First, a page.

Sunday, January 07, 2001

Play On

Everywhere you look, people have to have the latest and greatest. Palm Pilots weren't good enough; now we have them in color. New cell phones are capable of remembering your entire phone book and working on 7 continents. Having access to all the knowledge on the planet via the internet wasn't enough; now we have to have cable modems and DSL, so we have it 24/7. Our cars are faster, our clothes sleeker, our foods tastier.

So in light of all this, it's curious that the number one CD sold throughout the holidays was a collection of truly golden oldies. "One" was a compilation of all of the number one songs recorded by The Beatles, the most recent of which was 30 years old. Granted, it's great that a new generation would seem to be discovering, albeit with their parent's help, what will be known as one of the greatest bands in history. But truth be told, it's not like they had a lot of other choices.

In fact, given what else was available, it's inevitable that cooler heads prevailed, leading listeners to stick with the classics. It was an infinitly better choice than diving into the queen of pop, Madonna, as she mutilated Don McLean's "American Pie," or cringing as grunge band Everclear butchered Van Morrsion's, "Brown Eyed Girl." Hard to imagine, though, that those weren't even the worst offenders in the race to remake musical history. No, the honor for the year's most appalling cover song goes to Britney Spears, vamping it up on The Rolling Stones "(I Can't Get No) Satisfaction." Oops, Britney, you did it again.

For in spite of Napster and MP3 and home recording studios and cheap digital tape, musically speaking, we seem to be in a vast wasteland. There's lots of stuff, lots of ways to get it, but not lots of good stuff. There was little new, "must have" listening material this past year, the kind that makes you run out and buy a CD, sight-unseen, based on the musicians behind it. Oh sure, a few bright spots poked through, like long awaited outings from Paul Simon, Sade and Mark Knopfler of Dire Straights. But in a year when the level of songwriting was defined by the loathing and loathsome homophobic ravings of Eminem on the "The Marshal Mathers LP," the highlights were sparse indeed.

That may have something to do with the industry's realization as to where the money is. At least that's a more charitable explanation than one which argues that musicality is the reason that Britney and her chief rival Christina Aguilera are getting as much press and promotion as they do. And they're just one element of the highjacking of the music business by the under 15-set.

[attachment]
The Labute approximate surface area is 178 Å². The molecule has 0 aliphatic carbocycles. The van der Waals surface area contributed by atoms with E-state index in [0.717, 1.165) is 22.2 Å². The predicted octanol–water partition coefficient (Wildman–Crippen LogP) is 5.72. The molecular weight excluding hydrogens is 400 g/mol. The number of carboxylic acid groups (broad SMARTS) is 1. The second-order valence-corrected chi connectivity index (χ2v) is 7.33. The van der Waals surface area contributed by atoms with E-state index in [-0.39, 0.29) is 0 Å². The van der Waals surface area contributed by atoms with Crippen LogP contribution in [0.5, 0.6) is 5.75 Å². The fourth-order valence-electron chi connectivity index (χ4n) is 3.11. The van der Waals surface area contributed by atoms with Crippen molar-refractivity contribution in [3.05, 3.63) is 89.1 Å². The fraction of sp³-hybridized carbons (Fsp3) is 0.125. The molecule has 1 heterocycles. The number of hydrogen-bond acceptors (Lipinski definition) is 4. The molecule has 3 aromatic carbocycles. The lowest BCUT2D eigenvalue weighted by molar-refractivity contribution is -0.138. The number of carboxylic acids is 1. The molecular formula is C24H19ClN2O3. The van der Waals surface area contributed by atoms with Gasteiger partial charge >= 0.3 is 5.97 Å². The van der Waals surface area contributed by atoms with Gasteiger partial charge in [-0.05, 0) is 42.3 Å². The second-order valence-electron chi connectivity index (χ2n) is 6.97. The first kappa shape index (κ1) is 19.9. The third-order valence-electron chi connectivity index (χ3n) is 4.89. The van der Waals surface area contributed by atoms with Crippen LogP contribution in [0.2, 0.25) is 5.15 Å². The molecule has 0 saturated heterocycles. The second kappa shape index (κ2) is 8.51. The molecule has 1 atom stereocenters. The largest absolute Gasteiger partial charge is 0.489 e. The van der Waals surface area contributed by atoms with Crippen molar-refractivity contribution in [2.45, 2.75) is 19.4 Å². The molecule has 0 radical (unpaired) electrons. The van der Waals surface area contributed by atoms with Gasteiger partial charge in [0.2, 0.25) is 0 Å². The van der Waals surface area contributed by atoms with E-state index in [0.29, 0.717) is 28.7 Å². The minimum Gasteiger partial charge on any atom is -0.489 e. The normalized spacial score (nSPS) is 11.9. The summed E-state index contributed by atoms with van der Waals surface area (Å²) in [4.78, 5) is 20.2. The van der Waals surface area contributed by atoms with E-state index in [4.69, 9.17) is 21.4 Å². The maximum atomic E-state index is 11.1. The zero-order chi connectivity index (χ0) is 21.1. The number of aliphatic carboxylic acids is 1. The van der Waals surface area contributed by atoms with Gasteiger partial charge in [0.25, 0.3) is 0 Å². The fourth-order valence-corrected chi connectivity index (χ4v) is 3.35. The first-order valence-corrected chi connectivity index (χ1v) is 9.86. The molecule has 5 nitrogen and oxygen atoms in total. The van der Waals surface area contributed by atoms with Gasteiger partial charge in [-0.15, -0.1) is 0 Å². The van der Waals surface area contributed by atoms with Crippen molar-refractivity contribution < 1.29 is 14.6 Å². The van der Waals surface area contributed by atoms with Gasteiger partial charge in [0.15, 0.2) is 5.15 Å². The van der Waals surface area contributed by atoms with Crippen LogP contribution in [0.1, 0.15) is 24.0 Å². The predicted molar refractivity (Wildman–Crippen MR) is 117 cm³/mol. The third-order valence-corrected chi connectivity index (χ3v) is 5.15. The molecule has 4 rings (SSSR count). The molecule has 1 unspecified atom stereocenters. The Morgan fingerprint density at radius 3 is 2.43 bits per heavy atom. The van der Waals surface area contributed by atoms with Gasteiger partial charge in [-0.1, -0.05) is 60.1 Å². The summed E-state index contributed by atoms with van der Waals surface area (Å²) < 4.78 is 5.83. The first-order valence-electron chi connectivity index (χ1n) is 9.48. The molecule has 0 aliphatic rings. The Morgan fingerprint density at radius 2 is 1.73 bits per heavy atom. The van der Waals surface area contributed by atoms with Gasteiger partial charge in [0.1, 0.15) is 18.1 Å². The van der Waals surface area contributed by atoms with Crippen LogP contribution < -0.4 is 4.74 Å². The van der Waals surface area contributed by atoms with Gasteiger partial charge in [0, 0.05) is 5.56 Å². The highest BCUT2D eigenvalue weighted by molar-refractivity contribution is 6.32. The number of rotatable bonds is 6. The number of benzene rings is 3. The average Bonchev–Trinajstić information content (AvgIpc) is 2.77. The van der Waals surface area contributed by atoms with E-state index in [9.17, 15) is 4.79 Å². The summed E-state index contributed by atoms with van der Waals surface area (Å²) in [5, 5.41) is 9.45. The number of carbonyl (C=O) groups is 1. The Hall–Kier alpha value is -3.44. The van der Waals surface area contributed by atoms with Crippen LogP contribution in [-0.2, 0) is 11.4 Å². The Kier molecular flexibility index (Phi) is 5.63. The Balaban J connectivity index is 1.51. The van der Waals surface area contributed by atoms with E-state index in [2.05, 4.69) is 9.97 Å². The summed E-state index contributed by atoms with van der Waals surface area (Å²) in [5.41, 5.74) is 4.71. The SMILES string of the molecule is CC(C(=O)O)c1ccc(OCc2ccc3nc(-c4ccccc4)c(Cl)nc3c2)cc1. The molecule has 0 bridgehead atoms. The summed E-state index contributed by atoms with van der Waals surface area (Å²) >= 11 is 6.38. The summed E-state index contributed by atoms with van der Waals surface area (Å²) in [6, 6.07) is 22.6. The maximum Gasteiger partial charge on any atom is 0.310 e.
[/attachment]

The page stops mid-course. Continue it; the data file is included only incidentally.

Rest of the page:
Unfortunately... or fortunately, depending on your point of view... to truly understand the other component, you would need to possess the genes of a 13-year-old white girl. Perhaps then you could differentiate between the cloned boy-bands that ruled the airwaves this past year. In that light, you could be forgiven if you thought that N'Sync, The Backstreet Boys, 98 Degrees, and O-Town were one in the same. After all, they are all made up of 4 or 5 loose-limbed 20 somethings, with Gap wardrobes, permed hair and burger commercials to go with their recording contracts.

But all is not darkness. If the past year showed any promise, it is in the nom de guerres' that enterprising acts took into battle. No more simple "Dave Clark Five" or "Herman's Hermits" or "Mitch Ryder and the Detroit Wheels." Literary flights of fancy ruled. As evidence, just take a look at some of the names that debuted in the bins at your local record shop: Apathetically Driven, Barbee Killed Ken, Department of Grooveology, Funkin' Do Me, Jesus of Borg, Perforated Head, Reggae Death Squad, Rest Area 51, 10 Pounds of Dangling Fury and These Drugs Are Killing Me. Makes The Moody Blues seem a model of restraint by comparison.

But it doesn't stop there. Both new and old groups decided that if they couldn't make music that would stand out in the crowd, they could at least cloak their efforts in pretension. How else to explain the following CD Titles: Abandoned Shopping Trolley Hotline(Gomez), Chocolate Starfish And The Hot Dog Flavored Water(Limp Bizkit), Lift Your Skinny Fists Like Antennas To Heaven
(Godspeed You Black Emperor!), fold your hands child, you walk like a
peasant (Belle & Sebastian), Bow Down To The Exit Sign(David Holmes), The Notorious One-Man Orgy(Josh Freese), Niun Niggung (Mouse On Mars), Frankie Pett Presents the Happy Submarines Playing the Music of Dead Voices On Air (Dead Voices On Air), Midnight Snack At The Poodle Factory(Midget Handjob) and Pink Bubbles Go Ape, Chameleon(Helloween). Allan Ginsberg would be proud.

But all that aside, it does come down to the music. And no amount of slick packaging or promotion can change the fact that we're waiting for the next big thing. Disco is dead, rap is passe' and grunge is over. As to what will be the next wave to capture the imagination of the listening public, we're guided by words attributed to the late Justice Thurgood Marshall. When asked for a definition of obscenity, he is reported to have replied, "I know it when I see it." Well, Thurgood, so we'll we... and we're listening.


Marc Wollin of Bedford keeps a turntable in his office to listen to old Steve Wonder albums. His column appears weekly in The Record Review and The Scarsdale Inquirer.

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